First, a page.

Road racing report

Escape from Alcatraz exhilarating for Northport triathlete

Beth Anderson of Northport competes in the 18-mile bike portion of the 32nd Escape from Alcatraz Triathlon on June 10, 2012 in San Francisco.
Beth Anderson
Beth Anderson of Northport competes in the 18-mile bike portion of the 32nd Escape from Alcatraz Triathlon on June 10, 2012 in San Francisco.
Beth Anderson of Northport completes the 8-mile run portion of 32nd Escape from Alcatraz Triathlon on June 10, 2012 in San Francisco.
Beth Anderson
Beth Anderson of Northport completes the 8-mile run portion of 32nd Escape from Alcatraz Triathlon on June 10, 2012 in San Francisco.
Posted June 22, 2012, at 7:32 p.m.

BELFAST, Maine — Beth Anderson wasn’t steeped in the lore of the original Escape from Alcatraz — and its lingering 50-year-old mystery of whether three convicts survived a watery 1½-mile journey across San Francisco Bay to the mainland to become the only successful escapees from the iconic former island prison.

But after braving those frigid waters recently while competing in the 32nd Escape from Alcatraz Triathlon, the 39-year-old Northport woman has a fairly unique perspective on the challenge faced by escapees Frank Morris and brothers Clarence and John Anglin on the evening of June 11, 1962, as they apparently used a makeshift raft to attempt that same route.

“The water was 54 degrees at the start of the race, and there’s such a significant current that you had to sight certain landmarks to make sure you were on course,” said Anderson. “It’s tough enough when it’s during the day and you’re wearing a full wet suit, I don’t know what it would have been like in the middle of the night with whatever they were wearing.”

Anderson not only survived that swim from Alcatraz Island to the shoreline, but she went on to finish sixth in the women’s 35-39 age division and 52nd among all women finishers in what is described as one of the most difficult triathlons in the world.

Anderson, who placed 463rd in the triathlon’s overall field of 1,714 finishers, was timed in 38 minutes, 24 seconds for the swimming leg, 1:04:34 for a hilly 18-mile bike ride and 1:13:27 for her 8-mile run through the trails of the Golden Gate Recreation Area for a cumulative time of 3 hours, 5 minutes and 50 seconds.

“The swim was great, but the bike ride was a very demanding course with a lot of ups and downs, which is what you’d expect in San Francisco,” said Anderson. “The run, which is the biggest challenge for me, was mostly on trails, along with a sand ladder at Baker Beach.

“You run halfway down the beach, turn around and run back to the sand ladder, which is all sand and timbers, and then you had to run up that.”

Andy Potts, 36, of Colorado Springs, won his fifth overall title in the event with a time of 2:03:17, while the women’s champion was Leanda Cave, 47, of Tuscon, Ariz., in 2:18:17.

“I first read about the Alcatraz triathlon 10 years ago, and I thought then that if I ever got the time I’d like to do that someday,” said Anderson, a mother of three children and a former swimmer at Bates College in Lewiston. “It looked like a really cool race, and the more I got into triathlons and the more competitive I became, it became a bucket list race for me.”

The veteran triathlete qualified for the Alcatraz race last year, then learned in October that she landed a spot among the exclusive field.

“I was so excited, and I trained hard all winter to get ready for it,” she said.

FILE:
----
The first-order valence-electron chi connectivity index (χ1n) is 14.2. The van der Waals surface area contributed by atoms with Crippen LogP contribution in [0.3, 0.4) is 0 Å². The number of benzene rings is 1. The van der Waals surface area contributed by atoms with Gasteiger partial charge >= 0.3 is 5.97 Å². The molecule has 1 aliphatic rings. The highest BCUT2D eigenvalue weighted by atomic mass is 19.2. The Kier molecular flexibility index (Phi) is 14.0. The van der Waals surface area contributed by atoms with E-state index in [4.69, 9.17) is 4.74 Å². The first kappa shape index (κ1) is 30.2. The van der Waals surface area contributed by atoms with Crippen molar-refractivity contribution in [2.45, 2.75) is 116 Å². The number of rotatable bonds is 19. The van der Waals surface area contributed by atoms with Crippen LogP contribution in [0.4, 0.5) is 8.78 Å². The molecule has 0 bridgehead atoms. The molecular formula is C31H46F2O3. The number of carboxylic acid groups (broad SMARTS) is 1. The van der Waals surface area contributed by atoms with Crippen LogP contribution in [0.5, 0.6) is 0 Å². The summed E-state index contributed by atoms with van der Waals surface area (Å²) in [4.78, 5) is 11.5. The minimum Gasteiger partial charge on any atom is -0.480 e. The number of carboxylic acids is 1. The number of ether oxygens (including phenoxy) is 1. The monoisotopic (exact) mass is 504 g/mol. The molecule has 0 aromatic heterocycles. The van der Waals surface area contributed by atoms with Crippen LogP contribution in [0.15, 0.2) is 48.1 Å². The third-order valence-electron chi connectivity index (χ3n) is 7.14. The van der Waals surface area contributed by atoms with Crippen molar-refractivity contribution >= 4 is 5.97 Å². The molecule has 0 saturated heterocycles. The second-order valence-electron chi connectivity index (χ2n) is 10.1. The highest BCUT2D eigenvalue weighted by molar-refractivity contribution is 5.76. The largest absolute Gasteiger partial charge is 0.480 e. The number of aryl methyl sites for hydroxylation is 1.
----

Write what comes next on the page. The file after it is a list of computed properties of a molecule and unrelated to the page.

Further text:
Anderson and the other competitors gathered on the Marina Green in San Francisco early on race day, then were transported to the starting line on Alcatraz Island aboard the San Francisco Belle cruise boat.

“There were 2,000 athletes all descending on Marina Green ranging in age from 15 to 70-something, and you could see Alcatraz Island and the Golden Gate Bridge,” she said. “It was just a surreal experience.”

Anderson had hoped to complete the race in less than 3 hours, but the tidal effect on the swimming leg slowed many of the competitors.

“This year the top times were 10 minutes slower because the tide wasn’t as forgiving,” Anderson said.

But Anderson was pleased with her finish within her age group.

“I was in the transition area between legs, and my 12-year-old son Cameron yelled out, ‘Mom, you’re sixth in your division,’” she said. “I was just thrilled and I held onto that for the rest of the race.”

Anderson said she has benefited from working with her coach, Angela Small Bancroft of TriMoxie Multisport in Paris, Maine. Bancroft is a Kona Ironman finisher.

Hunt 3K rapidly approaching

Maine’s fastest road race of the year is less than two weeks away.

The 32nd annual Walter Hunt 4th of July 3K Road Race is set for 10:45 a.m. Wednesday, July 4, and event organizers are hoping to top last year’s record field of 581 runners who completed the 1.8-mile route from the Brewer Auditorium on Wilson Street in Brewer across the Joshua Chamberlain Bridge to downtown Bangor.

Awards are presented in 28 different categories, and the first 350 entrants receive a free T-shirt.

Entry forms are available at www.Sub5.com, and early registration may be completed by sending in a completed entry form and fee to Joe Capehart, 1134 Essex St., Bangor 04401.

Last year’s race produced a record-setting victory by Bangor native and current University of Oklahoma distance runner Riley Masters, who won the event for the third straight year in a time of 8 minutes, 2 seconds. That shattered the previous mark of 8:10 set by Tim Wakeland in 1987 and equaled by Gerry Clapper a year later.

Masters is scheduled to compete next Thursday in the preliminary round of the men’s 1,500-meter run at the U.S. Olympic Track and Field Trials in Eugene, Ore.

Bangor native Jen Dagen is the defending Hunt 3K women’s champion with a 2011 time of 9:52.

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